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Power semiconductor joining through sintering of Ag-nanoparticles: Analysis of suitability of different powders using DSC and TGA measurements

Halbleiter verbunden durch Sintern von Silber-Nanaopartikeln: Analyse der Eignung verschiedener Puder mittels DSC und TGA Messungen
: Knörr, M.; Schletz, A.; Oertel, S.; Jank, M.

Postprint urn:nbn:de:0011-n-1488508 (497 KByte PDF)
MD5 Fingerprint: d5ccf82e75206e2c1610b99eac75226a
Erstellt am: 23.12.2010

WCPT6 2010, World Congress on Particle Technology. Abstracts and proceedings. CD-ROM : Nuremberg, Germany, 26 - 29.4.2010
Nürnberg, 2010
ISBN: 978-3-00-030570-2
4 S.
World Congress on Particle Technology (WCPT) <6, 2010, Nürnberg>
Konferenzbeitrag, Elektronische Publikation
Fraunhofer IISB ()
Aufbau- und Verbindungstechnik; Sintern; nano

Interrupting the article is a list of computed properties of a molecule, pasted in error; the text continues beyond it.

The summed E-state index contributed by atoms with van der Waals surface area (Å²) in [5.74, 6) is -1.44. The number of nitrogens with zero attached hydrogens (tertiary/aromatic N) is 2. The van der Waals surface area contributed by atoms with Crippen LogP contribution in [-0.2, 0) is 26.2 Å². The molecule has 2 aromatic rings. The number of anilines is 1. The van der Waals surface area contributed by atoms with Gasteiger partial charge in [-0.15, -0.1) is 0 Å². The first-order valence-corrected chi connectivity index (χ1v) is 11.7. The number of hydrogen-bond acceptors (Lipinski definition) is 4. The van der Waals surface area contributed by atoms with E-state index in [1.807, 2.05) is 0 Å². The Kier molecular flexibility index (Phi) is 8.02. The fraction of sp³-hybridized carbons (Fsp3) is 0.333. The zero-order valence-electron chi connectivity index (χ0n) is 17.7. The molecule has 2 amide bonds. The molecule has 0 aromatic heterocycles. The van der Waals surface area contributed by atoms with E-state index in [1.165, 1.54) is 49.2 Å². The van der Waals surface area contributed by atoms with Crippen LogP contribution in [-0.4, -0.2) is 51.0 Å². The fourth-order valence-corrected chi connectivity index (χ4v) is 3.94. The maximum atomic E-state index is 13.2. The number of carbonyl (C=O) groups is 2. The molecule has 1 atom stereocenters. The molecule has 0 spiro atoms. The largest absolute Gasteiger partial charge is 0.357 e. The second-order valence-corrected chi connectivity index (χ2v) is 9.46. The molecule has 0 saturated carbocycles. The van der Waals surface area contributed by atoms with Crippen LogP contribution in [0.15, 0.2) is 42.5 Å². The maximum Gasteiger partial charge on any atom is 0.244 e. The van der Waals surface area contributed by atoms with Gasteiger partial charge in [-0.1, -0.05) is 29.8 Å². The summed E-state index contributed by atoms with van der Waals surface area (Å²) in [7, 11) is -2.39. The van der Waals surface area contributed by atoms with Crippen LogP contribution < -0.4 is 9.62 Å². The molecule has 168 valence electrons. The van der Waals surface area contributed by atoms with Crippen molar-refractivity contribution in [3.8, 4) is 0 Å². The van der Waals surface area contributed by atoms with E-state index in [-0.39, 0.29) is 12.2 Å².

Power electronic systems are needed in diverse areas such as electricity transmission or electrical drives in industrial applications. Due to losses inside the chips, cooling is necessary. Si-chips can theoretically tolerate up to 200°C; solder interconnects are not suitable for temperatures exceeding 125°C, though. Furthermore, many solders comprise lead, which has been banned by government initiatives such as the European RoHS. Therefore, other means of interconnection have to be found. One approach is a sintering technology that joins chips and substrates by sintering of a silver flake powder [1, 2]. Due to the application of an external pressure of 30 to 50 MPa, sintering takes place at temperatures below 300°C. However, these pressures can lead to cracking of the brittle silicon chips and ceramic substrates. The next step is to use silver nanoparticles instead of micron-scaled silver flakes [3, 4]. Their huge surface energy leads to improved sinterability. Due to this fact, the pressure needed could be brought down to less than 5 MPa. The particles are passivated using organic capping materials to avoid agglomeration. The work shown in this article investigates the influence of the passivating material on the sintering behaviour of silver nanoparticles and evaluates their suitability for die bonding at temperatures below 300°C. For this, differential scanning calorimetry measurements (DSC), thermogravimetric analyses (TGA) and combined gas chromatography/mass spectroscopy (GCMS) were run.